Bird distributions relative to remotely sensed habitats in Great Britain: towards a framework for national modelling

J Environ Manage. 2007 Sep;84(4):586-605. doi: 10.1016/j.jenvman.2006.07.001. Epub 2006 Sep 26.


This paper develops a comprehensive and objective picture of bird distributions relative to habitats across Britain. Bird species presence/absence data from an extensive field survey and habitat data from the remotely sensed UK Land Cover Map 2000 were analysed in 36,920 tetrads (2 kmx2 km) across Britain (a 65% sample of Britain's c. 240,000 km2). Cluster analysis linked birds to generalised landscapes based on distinctive habitat assemblages. Maps of the clusters showed strong regional patterns associated with the habitat assemblages. Cluster centroid coordinates for each bird species and each habitat were combined across clusters to derive individualised bird-habitat preference indices and examine the importance of individual habitats for each bird species. Even rare species and scarce habitats showed successful linkages. Results were assessed against published accounts of bird-habitat relations. Objective corroboration strongly supported the associations. Relatively scarce coastal and wetland habitats proved particularly important for many birds. However, extensive arable farmland and woodland habitats were also favoured by many species, despite reported declines in bird numbers in these habitats. The fact that habitat-specialists do not or cannot move habitat is perhaps a reason for declining numbers where habitats have become unsuitable. This study showed that there are unifying principles determining bird-habitat relations which apply and can be quantified at the national scale, and which corroborate and complement the cumulative knowledge of many and varied surveys and ecological studies. This 'generality' suggests that we may be able, reliably and objectively, to integrate and scale up such disparate studies to the national scale, using this generalised framework. It also suggests the potential for a landscape ecology approach to bird-habitat analyses. Such developments will be important steps in building models to develop and test the sustainable management of landscapes for birds.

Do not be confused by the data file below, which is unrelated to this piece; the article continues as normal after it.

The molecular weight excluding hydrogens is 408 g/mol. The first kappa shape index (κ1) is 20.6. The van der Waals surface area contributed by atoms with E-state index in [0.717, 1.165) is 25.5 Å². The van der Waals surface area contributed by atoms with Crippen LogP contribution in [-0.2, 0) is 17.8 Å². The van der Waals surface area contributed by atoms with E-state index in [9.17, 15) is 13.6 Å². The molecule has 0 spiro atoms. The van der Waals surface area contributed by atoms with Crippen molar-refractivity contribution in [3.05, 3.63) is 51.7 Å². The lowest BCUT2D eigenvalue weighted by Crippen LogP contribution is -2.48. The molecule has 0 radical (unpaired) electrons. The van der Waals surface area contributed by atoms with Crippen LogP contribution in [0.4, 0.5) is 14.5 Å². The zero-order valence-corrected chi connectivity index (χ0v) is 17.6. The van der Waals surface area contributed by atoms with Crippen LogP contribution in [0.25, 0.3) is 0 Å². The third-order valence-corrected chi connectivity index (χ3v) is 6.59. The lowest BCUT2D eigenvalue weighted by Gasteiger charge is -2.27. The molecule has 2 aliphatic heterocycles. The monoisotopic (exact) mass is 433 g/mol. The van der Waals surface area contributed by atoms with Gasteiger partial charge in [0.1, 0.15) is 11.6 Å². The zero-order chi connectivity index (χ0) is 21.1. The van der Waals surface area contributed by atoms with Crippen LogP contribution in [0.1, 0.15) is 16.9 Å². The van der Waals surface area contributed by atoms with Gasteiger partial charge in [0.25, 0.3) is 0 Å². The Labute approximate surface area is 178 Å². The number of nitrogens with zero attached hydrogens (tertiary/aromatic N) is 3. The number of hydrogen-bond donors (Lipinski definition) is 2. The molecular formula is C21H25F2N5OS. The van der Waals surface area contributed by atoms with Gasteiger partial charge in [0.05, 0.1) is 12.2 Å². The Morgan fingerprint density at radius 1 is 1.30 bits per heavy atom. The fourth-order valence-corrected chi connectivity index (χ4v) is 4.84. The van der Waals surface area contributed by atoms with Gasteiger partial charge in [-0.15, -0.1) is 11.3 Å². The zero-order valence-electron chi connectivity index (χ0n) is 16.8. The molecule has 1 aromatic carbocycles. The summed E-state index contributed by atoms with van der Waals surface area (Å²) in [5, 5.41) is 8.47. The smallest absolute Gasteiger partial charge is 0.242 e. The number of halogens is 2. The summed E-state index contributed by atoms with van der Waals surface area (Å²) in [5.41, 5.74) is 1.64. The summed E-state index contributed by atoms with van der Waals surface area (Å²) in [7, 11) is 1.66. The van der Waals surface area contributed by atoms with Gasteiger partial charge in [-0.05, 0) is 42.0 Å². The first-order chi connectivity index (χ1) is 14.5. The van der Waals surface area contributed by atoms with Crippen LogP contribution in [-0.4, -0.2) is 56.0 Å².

Publication types

  • Research Support, Non-U.S. Gov't

MeSH terms

  • Animals
  • Biodiversity
  • Birds*
  • Cluster Analysis
  • Ecosystem*
  • Models, Theoretical
  • Population Density
  • United Kingdom